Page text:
Lewis v. Aimco Properties, L.P, et al., C.A. No. 9934-VCP (Del. Ch. Feb. 10, 2015) (Parsons, V.C.)
In this memorandum opinion, the Court of Chancery (i) granted in part certain defendants’ motion to dismiss for lack of subject matter jurisdiction, specifically ordering a stay pending arbitration; and (ii) granted certain defendants’ motion to dismiss for failure to state a claim, concluding that the defendants did not exercise the degree of control over limited partnerships necessary to trigger a fiduciary duty to the minority owners.
Plaintiffs were minority owners of four Delaware limited partnerships (collectively, the “LPs”), which owned and operated residential real estate. Each LP had a corporate entity as a general partner, with each general partner being indirectly owned by Apartment Investment and Management Company (“AimCo”), a non-party. AimCo held a majority of the limited partnership units in each of the LPs. AimCo’s subsidiary ConCap Equities, Inc. (“ConCap”), a Delaware corporation, was the managing general partner of two of the LPs (the “ConCap LPs”). The general partners of the remaining two LPs also were subsidiaries of AimCo.
On July 28, 2011, the LPs were merged (the “Merger”) into a subsidiary of Aimco Properties, L.P. (“Aimco OP”), a Delaware limited partnership and affiliate of AimCo. The Merger was executed without a separate vote from the unaffiliated, minority owners of the LPs. Plaintiffs filed a complaint against, among others, the LPs, ConCap, Aimco OP, and the CEO of AimCo, Terry Considine (“Considine”). The complaint asserted breach of fiduciary duties, alleging that the Merger constituted a freeze-out transaction arising from self-dealing that was inadequate in terms of both price and process.
ConCap, the ConCap LPs and defendant John E. Bezzant (“Bezzant”) sought dismissal for lack of subject matter jurisdiction due to mandatory arbitration clauses contained in the ConCap LPs limited partnership agreements. The relevant arbitration clause provided for the arbitration of “[a]ny dispute or controversy arising under, or out of, or in connection with or in relation to this Agreement . . . in accordance with the rules then applicable of the American Arbitration Association.” The Court applied the standard of James & Jackson, LLC v. Willie Gary to ascertain whether the parties demonstrated “clear and unmistakable evidence” of the parties’ intent to submit issues of substantive arbitrability to arbitration. Specifically, the Court examined whether the arbitration clause (i) provided broadly for arbitration of all disputes, and (ii) incorporated a set of rules to empower an arbitrator to decide arbitrability.
The Court found that the arbitration clause satisfied this standard because it (i) provided for arbitration of the widest array of potential claims, and (ii) incorporated the AAA Commercial Arbitration Rules, which rules provided in relevant part that the “arbitrator shall have the power to rule on his or her own jurisdiction, including any objections with respect to the existence, scope or validity of the arbitration agreement or to the arbitrability of any claim or counterclaim.” The Court concluded that these factors produced a “heavy presumption” in favor of the parties’ intent to have an arbitrator, and not the Court, decide substantive arbitrability. The Court therefore stayed the action against ConCap, the ConCap LPs and Bezzant pending arbitration.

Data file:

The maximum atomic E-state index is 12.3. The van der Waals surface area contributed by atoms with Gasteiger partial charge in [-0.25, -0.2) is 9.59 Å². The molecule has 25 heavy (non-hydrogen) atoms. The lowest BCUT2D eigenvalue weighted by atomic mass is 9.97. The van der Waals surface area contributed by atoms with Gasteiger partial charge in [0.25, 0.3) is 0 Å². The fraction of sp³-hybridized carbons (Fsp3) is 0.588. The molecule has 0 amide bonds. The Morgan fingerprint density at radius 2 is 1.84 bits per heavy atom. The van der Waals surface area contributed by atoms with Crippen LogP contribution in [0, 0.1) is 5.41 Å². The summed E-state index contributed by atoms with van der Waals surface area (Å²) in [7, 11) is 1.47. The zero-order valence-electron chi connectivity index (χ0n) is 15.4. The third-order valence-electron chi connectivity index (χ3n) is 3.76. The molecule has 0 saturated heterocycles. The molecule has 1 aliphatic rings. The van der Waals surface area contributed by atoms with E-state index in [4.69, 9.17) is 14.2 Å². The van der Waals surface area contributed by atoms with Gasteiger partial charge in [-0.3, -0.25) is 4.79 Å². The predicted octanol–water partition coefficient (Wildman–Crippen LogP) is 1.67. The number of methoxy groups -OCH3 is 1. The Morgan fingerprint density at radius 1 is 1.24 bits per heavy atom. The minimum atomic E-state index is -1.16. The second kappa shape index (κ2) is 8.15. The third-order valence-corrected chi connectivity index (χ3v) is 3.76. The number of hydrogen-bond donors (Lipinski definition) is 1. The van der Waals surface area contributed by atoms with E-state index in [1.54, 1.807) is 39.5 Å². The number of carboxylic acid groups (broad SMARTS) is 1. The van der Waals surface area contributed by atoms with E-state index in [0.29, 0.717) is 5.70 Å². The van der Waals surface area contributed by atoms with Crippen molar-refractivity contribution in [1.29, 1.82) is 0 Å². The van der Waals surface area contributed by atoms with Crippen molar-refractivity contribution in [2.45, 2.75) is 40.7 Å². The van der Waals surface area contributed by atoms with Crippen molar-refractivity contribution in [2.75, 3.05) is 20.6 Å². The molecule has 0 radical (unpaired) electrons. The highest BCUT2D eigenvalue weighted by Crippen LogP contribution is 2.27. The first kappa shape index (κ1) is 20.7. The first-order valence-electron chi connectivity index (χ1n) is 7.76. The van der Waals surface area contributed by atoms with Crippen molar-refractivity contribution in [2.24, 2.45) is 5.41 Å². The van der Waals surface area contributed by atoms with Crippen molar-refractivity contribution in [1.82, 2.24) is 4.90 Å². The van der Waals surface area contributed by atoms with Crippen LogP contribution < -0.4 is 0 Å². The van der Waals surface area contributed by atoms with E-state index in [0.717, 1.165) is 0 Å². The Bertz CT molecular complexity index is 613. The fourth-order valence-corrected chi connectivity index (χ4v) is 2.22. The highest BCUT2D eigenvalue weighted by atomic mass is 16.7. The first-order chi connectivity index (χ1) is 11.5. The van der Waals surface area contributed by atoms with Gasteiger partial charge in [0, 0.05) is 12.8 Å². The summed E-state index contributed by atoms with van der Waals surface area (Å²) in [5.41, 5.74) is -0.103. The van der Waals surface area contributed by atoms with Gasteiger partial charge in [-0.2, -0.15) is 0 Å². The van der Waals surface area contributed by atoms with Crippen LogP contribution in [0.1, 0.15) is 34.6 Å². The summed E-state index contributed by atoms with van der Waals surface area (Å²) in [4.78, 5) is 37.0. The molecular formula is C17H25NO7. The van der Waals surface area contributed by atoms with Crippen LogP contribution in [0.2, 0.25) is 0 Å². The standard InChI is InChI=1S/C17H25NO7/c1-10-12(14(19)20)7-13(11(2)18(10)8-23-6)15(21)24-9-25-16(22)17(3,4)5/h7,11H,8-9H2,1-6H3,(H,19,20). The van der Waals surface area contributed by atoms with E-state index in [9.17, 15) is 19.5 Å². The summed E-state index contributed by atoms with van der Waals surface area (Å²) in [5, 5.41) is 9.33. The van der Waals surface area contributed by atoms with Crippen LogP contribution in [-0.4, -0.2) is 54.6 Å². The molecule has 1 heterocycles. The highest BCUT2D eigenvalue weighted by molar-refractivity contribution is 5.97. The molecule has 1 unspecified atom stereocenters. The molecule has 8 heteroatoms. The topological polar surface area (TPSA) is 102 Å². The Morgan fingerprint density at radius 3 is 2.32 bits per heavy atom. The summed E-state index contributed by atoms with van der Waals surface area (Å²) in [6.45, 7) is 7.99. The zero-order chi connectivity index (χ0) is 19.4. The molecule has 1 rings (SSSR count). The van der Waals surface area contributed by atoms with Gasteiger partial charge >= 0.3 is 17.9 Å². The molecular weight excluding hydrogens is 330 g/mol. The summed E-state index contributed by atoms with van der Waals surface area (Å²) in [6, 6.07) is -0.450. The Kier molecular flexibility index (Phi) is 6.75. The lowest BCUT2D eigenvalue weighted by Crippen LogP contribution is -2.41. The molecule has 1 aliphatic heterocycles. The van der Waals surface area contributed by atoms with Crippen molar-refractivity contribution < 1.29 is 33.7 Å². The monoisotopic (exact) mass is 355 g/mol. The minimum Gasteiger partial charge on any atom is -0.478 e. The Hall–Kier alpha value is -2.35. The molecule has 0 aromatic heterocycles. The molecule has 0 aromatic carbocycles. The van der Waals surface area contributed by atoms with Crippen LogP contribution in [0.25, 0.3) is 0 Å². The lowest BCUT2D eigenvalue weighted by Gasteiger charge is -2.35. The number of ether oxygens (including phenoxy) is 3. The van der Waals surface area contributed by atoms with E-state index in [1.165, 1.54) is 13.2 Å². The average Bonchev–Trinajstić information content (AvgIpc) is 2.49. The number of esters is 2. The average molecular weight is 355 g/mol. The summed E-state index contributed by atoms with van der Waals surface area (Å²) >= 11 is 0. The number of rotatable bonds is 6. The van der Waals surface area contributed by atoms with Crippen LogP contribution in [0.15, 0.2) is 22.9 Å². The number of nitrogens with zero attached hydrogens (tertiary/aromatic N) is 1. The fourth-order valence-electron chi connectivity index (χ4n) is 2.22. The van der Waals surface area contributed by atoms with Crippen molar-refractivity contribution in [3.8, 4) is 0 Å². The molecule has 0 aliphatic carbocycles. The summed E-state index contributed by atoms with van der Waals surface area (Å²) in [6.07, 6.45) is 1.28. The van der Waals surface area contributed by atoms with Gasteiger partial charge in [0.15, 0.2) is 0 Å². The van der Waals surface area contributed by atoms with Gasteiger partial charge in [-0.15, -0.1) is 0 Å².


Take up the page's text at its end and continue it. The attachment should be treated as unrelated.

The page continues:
The Court then considered the motion to dismiss of Aimco OP and Considine under Rule 12(b)(6) on the grounds that neither defendant owed any fiduciary duty to the plaintiffs. The Court recognized the principle established in In re USACafes, L.P. Litigation that entities or individuals who control a general partner owe to the limited partners a duty of loyalty, and that this doctrine extends to alternative entities such as limited liability companies and statutory trusts. The Court concluded, however, that the non-conclusory factual allegations in the complaint failed to establish that either Aimco OP or Considine exercised the degree of control over the LPs necessary to trigger a fiduciary duty.
The Court first rejected the argument that because AimCo was the majority owner of the LPs and Aimco OP was an affiliate of AimCo, that AimCo OP could be deemed to be in “control” of the LPs. The Court explained that this position was flawed both because (i) Aimco OP’s affiliate status did not confer any right of control that AimCo may have had as majority owner of limited partnership units in the LPs, and (ii) moreover, the fact of AimCo’s majority ownership of limited partnership units in the LPs did not equate to a position of “control” over the business and affairs of the LPs under the Delaware Revised Uniform Limited Partnership Act. Given the absence of factual allegations to support an inference that Aimco OP exercised any “ultimate decision-making power” over the LPs with respect to either the Mergers or overall partnership policy, the Court found no justification to impose a fiduciary duty and dismissed the complaint with prejudice as to Aimco OP.
The Court then applied the same reasoning to and found that it applied with “even greater force” in concluding that he owed no fiduciary duty to the LPs or plaintiffs. Since the complaint asserted only that Considine was an officer of AimCo and the president of the general partners of the entities into which the LPs were merged into, the Court found there were no allegations to “create a reasonable inference that he occupied a position of control” or “personally exercised control” over the LPs in any way. The Court therefore dismissed the breach of fiduciary claim against Considine with prejudice.